Because my wife is a school teacher, our work day starts early. Even when we’re on holiday, we still wake up early in the morning! But, I must say, I much rather spend the morning hours watching the sunrise than milking a few extra hours of shut eye. Personally, I feel that there is something magical about watching the world wake up. Experiencing the blissful tranquility and freshness of the morning hours is definitely a ‘moment of Zen’. We watched the sunrise across the Negombo lagoon. Much like the previous evening, a wall of rain clouds prevented us from witnessing a proper sunrise, but we weren’t completely disappointed.

The lagoon is a large estuarine lagoon fed by a few small rivers including the Attanagalu Oya and the Old Dutch canal. The lagoon connects to the sea via a narrow channel near the Negombo city. Crabs and Prawns from the Negombo Lagoon are in high demand; a delicacy found at the many hotels and restaurants in the area. The lagoon has extensive mangrove swamps that house a variety of wild life. We also spent some time spotting aircrafts as they landed and took off from the Bandaranaike International Airport. The hotel we stayed at was right under a major flight path, so the aircrafts that took off from BIA, flew right over our heads.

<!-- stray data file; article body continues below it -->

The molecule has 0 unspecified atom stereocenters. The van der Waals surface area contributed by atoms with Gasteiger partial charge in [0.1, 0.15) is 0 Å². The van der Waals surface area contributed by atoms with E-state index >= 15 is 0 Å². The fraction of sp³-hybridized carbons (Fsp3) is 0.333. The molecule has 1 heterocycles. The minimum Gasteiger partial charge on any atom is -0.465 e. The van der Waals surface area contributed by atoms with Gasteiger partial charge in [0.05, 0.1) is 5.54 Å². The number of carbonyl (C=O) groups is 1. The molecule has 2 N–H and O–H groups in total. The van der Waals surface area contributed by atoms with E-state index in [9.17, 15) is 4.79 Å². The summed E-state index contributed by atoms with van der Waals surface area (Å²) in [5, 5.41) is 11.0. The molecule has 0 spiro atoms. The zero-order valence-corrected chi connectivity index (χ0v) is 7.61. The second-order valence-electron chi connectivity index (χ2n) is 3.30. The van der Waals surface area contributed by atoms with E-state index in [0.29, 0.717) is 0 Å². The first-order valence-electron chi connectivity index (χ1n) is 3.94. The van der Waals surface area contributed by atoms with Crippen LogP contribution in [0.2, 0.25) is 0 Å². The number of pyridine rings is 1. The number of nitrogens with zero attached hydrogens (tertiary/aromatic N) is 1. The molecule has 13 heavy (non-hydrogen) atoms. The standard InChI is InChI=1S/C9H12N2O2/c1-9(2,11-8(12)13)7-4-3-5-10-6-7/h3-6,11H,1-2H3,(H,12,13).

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Tips for youR jaunt

When going to the ‘Lellama’ try to be there as early in the morning as possible. It gets quite crowded, so take care of your valuables.

If you are planning to buy fresh fish at a rock bottom price, take an airtight container – it will keep the fish fresh and contain the fishy smell! When visiting churches dress and behave appropriately. Be aware of rough seas! Swim at designated areas and make sure to check for red flags before getting into the water. Sunscreen, hats caps and sunglasses are a must! Take a bottle of water as it tends to be very warm! Don’t forget your camera! And a zoom lens if you want to photograph aircrafts.